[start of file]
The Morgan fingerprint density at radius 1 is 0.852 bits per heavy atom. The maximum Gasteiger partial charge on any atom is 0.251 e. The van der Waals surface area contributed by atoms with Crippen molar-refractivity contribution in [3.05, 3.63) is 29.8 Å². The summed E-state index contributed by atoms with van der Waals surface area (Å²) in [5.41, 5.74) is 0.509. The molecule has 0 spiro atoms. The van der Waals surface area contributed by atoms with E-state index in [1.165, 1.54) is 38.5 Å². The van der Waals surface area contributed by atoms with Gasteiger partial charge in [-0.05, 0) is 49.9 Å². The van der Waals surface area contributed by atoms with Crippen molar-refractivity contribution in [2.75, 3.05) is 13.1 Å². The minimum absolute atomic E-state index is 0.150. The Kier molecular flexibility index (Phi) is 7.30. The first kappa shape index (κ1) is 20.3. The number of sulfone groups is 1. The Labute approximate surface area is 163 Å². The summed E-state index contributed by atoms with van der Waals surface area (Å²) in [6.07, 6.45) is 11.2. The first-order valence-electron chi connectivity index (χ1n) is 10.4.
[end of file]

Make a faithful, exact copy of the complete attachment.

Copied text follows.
The Morgan fingerprint density at radius 1 is 0.852 bits per heavy atom. The maximum Gasteiger partial charge on any atom is 0.251 e. The van der Waals surface area contributed by atoms with Crippen molar-refractivity contribution in [3.05, 3.63) is 29.8 Å². The summed E-state index contributed by atoms with van der Waals surface area (Å²) in [5.41, 5.74) is 0.509. The molecule has 0 spiro atoms. The van der Waals surface area contributed by atoms with E-state index in [1.165, 1.54) is 38.5 Å². The van der Waals surface area contributed by atoms with Gasteiger partial charge in [-0.05, 0) is 49.9 Å². The van der Waals surface area contributed by atoms with Crippen molar-refractivity contribution in [2.75, 3.05) is 13.1 Å². The minimum absolute atomic E-state index is 0.150. The Kier molecular flexibility index (Phi) is 7.30. The first kappa shape index (κ1) is 20.3. The number of sulfone groups is 1. The Labute approximate surface area is 163 Å². The summed E-state index contributed by atoms with van der Waals surface area (Å²) in [6.07, 6.45) is 11.2. The first-order valence-electron chi connectivity index (χ1n) is 10.4.